Trespassing cattle removed from 'super prison' site
The Minister for Justice has secured High Court orders requiring a farmer to remove cattle that had been trespassing on agricultural lands in North Co Dublin earmarked for a new prison.
On Thursday, Ms Justice Leonie Reynolds made orders against James Scully, who told the court that he had removed his livestock from 156 acres of land known as Thornton Hall.
The Minister claimed that Mr Scully had, without their client's permission, grazed his livestock on the lands for several months.
He had admitted doing this in a newspaper article adding that Mr Scully had also claimed that he had been given permission to use the lands. That was not the case, David McGrath, for the Minister, said.
Representing himself, Mr Scully from Kilreesk Lane, St Margarets, Co Dublin said all his animals had been removed.
He told the court that livestock belonging to other persons had been grazing on the lands, and he denied allegations that any of his animals had caused damage to neighbouring property.
Ms Justice Reynolds told Mr Scully that while noting he had removed his livestock, the court was satisfied to make an order prohibiting him from trespassing on the lands and that he remove all his livestock from the property.
The Judge said she did not accept that permission was given to him by any of the Minister's agents to use the lands.
She also told him the cost of removing of his or any other person's animals found wandering on the Minister's property would be "very high."
The lands are owned by the Minister. Since 2005 the State has spent over €50m on the site, where a proposed new 'super prison' was to be built, but never proceeded.
High Court that Mr Scully's animals had been grazing on the lands for several months.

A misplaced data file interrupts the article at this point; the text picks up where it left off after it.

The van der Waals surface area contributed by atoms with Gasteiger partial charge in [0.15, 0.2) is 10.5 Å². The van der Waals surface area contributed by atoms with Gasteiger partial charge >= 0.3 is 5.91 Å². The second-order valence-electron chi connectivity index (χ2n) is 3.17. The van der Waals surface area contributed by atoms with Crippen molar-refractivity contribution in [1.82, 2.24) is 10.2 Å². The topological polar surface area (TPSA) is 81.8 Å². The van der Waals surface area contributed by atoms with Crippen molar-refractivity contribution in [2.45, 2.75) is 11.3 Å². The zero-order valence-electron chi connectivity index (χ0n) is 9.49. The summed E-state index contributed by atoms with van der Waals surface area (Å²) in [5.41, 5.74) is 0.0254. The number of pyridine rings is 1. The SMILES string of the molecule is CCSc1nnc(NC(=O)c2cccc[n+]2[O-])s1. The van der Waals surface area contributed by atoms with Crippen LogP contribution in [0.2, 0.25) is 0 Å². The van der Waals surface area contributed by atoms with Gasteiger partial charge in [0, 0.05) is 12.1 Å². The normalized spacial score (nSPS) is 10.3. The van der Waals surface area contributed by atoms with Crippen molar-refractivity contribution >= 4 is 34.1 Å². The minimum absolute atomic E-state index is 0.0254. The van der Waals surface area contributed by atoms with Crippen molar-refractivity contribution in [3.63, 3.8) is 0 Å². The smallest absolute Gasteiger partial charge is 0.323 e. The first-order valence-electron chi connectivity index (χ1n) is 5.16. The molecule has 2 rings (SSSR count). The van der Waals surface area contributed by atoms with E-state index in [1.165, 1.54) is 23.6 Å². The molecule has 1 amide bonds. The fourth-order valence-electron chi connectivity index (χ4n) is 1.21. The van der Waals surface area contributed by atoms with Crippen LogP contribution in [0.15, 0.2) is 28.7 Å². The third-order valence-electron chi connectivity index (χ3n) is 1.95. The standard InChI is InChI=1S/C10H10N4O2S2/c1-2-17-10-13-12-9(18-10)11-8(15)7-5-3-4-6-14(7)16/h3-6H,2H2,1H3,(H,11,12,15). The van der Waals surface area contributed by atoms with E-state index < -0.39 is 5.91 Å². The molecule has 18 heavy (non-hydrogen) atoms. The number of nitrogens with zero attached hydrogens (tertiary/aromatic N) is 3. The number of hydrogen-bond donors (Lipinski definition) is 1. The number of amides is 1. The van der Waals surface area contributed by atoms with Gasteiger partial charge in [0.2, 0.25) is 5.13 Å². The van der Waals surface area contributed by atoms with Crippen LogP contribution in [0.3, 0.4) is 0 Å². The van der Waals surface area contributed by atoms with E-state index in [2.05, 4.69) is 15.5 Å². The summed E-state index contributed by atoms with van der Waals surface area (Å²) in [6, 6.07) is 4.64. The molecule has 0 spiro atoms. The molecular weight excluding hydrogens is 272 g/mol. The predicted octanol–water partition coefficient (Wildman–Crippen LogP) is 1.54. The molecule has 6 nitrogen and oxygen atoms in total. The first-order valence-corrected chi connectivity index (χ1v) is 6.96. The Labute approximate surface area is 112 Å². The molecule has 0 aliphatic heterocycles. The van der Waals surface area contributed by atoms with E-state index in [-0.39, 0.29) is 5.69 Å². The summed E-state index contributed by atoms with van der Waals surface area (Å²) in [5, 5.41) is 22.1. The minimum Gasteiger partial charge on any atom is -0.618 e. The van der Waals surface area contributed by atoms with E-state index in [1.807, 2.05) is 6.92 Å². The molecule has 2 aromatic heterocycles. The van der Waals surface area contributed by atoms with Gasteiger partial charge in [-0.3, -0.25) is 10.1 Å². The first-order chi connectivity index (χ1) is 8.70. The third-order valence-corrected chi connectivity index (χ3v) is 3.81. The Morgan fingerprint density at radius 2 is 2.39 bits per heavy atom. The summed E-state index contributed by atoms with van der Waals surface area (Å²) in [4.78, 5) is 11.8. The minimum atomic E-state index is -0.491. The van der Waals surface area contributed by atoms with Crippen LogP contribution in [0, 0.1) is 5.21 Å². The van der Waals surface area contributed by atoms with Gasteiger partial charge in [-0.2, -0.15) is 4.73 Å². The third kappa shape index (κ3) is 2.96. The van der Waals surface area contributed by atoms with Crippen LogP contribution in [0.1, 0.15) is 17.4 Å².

Last February, the Irish Prison Service was informed that cattle had strayed from the Thornton Hall lands and caused damage to the property of a neighbouring landowner.
The Minister never gave permission allowing any party place livestock on the lands.
As a result of what occurred the Minister spent €21,000 on works to secure the lands, including the erection of fences, steel gates concrete bollards, and repairs to the damaged property.
Notwithstanding those works Mr Scully, it is claimed, continued to trespass on the lands by allowing his livestock to graze there.
The Minister contacted Mr Scully calling on him to remove his livestock.
Mr Scully failed to respond, and instead gave an interview to the Irish Independent Newspaper where he admitted placing animals on thelands without liaising with the Minister.
This resulted in the Minister bringing proceedings against the dairy farmer.
The court also heard Minister had entered into a lease agreement with another party in respect of the lands.
However, the other party has been prevented from entering onto the lands and using them for agricultural purposes due to the defendant's continued trespass, the court heard.
For Stories Like This and More
Download the Free Farming Independent App